"We'll have plenty of Christmases" - McGowan and club players should be envied not pitied 1 month ago

"We'll have plenty of Christmases" - McGowan and club players should be envied not pitied

"We'll have plenty of Christmases, these chances don't come around too often."

Sometimes, we're guilty of pitying GAA players who 'have to' train over Christmas and throughout the winter but, make no mistake about it, Andrew McGowan doesn't want your pity.

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The Kilmacud Crokes player thinks that his own club, Glen, Moycullen, Kerins O'Rahillys and all the rest should be envied.

"We'll have plenty of Christmases," he says.

And he's right too. Christmas comes around every year but All-Ireland semi-finals don't, and McGowan and co. are determined to take their chance this Sunday in Croke Park against Kerry's Kerins O'Rahillys.

Crokes trained on as normal, right through the Christmas and, at the notion that they'd have taken a few days off over the festive period, he almost spits out his coffee.

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"I think we took three or four days off the week after our Leinster final and then kicked back into it.

"The lads did such a good job during the Christmas, putting stuff into the chat, stuff that we should look at and work on and that kept you focused over Christmas."

As his club-mate Cian O'Sullivan once told us, nights out will come and go. Weddings and stags and what-not quickly lose their sheen.

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On a similar note, "enjoying the Christmas dinner was the best part," says McGowan, who plays wing back on the team.

"It wasn't any real stress not to be able to go out and really enjoy Christmas because when you look at the opportunity that we have in front of us, it's easy to push all that aside.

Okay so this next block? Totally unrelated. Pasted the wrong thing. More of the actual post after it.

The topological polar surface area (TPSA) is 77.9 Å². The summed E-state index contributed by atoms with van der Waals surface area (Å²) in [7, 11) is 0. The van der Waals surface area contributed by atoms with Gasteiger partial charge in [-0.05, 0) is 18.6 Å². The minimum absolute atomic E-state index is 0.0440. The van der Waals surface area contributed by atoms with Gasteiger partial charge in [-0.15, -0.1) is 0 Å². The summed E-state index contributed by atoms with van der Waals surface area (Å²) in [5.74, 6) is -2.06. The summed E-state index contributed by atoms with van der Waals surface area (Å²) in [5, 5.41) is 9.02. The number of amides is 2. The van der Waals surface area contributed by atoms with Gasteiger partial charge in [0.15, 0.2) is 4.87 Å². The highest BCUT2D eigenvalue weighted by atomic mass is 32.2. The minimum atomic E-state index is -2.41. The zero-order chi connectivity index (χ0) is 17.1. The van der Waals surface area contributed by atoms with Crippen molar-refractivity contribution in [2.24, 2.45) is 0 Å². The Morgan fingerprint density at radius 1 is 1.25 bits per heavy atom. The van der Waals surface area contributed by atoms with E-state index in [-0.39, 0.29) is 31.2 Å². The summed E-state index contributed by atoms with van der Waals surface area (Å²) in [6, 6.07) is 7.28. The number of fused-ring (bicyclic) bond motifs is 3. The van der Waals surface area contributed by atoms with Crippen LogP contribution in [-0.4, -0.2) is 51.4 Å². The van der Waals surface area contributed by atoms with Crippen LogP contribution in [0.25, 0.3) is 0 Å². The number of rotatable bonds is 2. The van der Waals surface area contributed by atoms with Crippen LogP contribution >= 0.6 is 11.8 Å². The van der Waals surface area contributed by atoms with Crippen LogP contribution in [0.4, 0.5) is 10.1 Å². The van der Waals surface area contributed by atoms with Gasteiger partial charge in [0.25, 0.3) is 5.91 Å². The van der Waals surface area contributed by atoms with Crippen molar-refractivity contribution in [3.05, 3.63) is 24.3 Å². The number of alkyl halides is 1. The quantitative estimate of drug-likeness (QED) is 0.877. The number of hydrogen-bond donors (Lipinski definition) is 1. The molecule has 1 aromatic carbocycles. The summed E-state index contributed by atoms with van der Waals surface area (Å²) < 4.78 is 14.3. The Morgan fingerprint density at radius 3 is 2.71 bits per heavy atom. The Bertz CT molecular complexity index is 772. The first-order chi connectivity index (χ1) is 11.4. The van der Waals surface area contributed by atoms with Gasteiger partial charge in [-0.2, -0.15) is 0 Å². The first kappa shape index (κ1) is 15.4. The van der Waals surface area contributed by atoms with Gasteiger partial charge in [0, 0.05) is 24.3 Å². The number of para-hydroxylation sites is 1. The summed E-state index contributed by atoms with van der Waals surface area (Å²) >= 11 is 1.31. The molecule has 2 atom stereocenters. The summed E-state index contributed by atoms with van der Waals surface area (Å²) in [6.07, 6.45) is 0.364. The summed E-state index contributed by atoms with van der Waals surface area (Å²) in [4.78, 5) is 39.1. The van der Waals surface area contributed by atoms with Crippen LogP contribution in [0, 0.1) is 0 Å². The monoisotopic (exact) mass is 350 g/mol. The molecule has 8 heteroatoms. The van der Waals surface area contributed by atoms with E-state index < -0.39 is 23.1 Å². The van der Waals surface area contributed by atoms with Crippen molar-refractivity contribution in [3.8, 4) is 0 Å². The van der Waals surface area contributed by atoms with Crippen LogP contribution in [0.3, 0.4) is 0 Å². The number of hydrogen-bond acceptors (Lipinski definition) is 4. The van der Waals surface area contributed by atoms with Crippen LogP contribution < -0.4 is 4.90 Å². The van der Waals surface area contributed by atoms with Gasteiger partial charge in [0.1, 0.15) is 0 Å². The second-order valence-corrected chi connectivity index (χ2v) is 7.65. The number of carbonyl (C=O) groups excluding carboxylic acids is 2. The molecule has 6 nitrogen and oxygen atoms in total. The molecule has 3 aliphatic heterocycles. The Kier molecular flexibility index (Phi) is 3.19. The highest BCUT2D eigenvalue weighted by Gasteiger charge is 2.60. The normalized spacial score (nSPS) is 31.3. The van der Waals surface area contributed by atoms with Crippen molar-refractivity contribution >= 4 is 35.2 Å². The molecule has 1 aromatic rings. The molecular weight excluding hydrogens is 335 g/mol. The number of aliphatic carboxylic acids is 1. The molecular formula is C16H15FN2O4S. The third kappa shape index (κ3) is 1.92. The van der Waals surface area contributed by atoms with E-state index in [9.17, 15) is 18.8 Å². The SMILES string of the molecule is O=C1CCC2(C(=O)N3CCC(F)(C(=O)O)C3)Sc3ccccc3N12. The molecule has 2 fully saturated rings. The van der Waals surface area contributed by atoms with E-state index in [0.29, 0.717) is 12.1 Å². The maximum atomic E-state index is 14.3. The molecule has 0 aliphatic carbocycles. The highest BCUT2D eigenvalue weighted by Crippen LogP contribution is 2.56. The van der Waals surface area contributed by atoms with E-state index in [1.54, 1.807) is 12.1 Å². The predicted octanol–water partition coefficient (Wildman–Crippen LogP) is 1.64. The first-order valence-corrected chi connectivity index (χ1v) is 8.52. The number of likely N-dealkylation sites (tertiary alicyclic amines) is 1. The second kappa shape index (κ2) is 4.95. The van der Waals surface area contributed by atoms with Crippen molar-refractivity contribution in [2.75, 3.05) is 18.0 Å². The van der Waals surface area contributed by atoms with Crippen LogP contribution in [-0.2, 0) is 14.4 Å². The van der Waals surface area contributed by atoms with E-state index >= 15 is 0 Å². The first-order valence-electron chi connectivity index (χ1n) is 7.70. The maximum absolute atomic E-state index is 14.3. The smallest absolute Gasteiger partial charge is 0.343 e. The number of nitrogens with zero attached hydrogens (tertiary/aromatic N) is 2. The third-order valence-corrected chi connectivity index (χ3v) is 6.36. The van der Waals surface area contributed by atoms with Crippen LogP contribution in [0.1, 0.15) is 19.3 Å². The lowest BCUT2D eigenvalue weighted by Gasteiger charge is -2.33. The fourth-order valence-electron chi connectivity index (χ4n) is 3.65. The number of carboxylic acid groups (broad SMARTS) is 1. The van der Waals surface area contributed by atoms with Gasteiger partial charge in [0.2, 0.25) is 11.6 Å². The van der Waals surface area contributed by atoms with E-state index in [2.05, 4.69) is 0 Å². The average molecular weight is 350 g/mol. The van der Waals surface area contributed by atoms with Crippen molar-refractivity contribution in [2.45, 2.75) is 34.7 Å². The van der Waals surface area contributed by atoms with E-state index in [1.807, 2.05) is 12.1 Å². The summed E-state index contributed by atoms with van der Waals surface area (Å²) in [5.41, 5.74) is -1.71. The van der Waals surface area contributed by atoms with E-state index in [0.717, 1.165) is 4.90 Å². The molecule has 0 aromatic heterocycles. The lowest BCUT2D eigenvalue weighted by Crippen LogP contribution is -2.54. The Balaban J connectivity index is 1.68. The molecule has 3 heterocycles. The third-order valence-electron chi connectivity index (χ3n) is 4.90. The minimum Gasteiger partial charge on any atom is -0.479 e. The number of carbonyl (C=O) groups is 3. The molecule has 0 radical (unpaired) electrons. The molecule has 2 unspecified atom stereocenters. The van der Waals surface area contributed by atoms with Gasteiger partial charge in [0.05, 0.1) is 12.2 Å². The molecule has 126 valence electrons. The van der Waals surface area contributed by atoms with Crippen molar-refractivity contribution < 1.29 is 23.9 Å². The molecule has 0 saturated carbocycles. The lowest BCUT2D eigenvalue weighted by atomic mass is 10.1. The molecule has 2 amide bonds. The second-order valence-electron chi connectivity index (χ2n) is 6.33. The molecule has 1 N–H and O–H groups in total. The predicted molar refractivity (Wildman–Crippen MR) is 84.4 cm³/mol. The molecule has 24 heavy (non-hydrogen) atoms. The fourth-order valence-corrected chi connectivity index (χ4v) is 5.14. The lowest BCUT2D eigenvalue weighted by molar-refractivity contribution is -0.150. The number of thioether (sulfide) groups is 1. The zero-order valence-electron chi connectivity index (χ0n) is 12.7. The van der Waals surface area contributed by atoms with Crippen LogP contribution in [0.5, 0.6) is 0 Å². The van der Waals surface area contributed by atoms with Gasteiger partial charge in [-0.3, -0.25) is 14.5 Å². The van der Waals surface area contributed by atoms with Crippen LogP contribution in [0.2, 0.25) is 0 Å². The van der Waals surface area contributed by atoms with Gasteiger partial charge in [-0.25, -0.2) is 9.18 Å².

"There was no issues with appetite this year. We took our small trip away, you could sense it when we came back training that there was a real desire there. Last year really opened up the potential for what this team has.

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"I think if you take away last year and 2018, we haven't really had any success for ten years, so the desire is there, and using the learnings from last year was a big thing. Once we got back then, everyone was raring to go again," he added.

Practically all of Kilmacud's starters, at least have played for their county, at some point in their lives, McGowan included, and he says the lessons learned from the inter-county game have been taken back to the club. He says they're invaluable.

"The majority of the starting players would have hit a county level at some stage. The lessons that you learn at inter-county level are extreme. And if you can use those learnings in club training it's huge.

"Cian O'Sullivan and Paul Mannion would have brought back a lot of knowledge to us as well, in terms of learning from them and their driving factor and accountability.

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"But the biggest lesson is how high you can set the standard.

"With club, to an extent, you can go through the motions but when you play - I played minor, under-21 and had a time with senior - you learn how much you can get out of trainings, how important the standards are, how much you can get out of training off the pitch, the benefits of recovery - all of those things. The biggest thing I can say is the standards you set, and the standards you bring out of people (improve.)"

McGowan was drafted into Dessie Farrell's panel mid-way through last year's championship but, for the time being, he's focused on nothing other than Kilmacud Crokes.

"Part of that isn't my decision. I'm not looking past Sunday."

That much is clear.

Andrew McGowan of Kilmacud Crokes, Dublin, pictured ahead of the AIB GAA All-Ireland Football Senior Club Championship Semi-Final, which takes place this Sunday, January 8th at Croke Park at 1.30pm. Now in its 32nd year supporting the GAA Club Championships, AIB is extremely proud to once again celebrate the communities that play such a role in sustaining our national games. Photo by David Fitzgerald/Sportsfile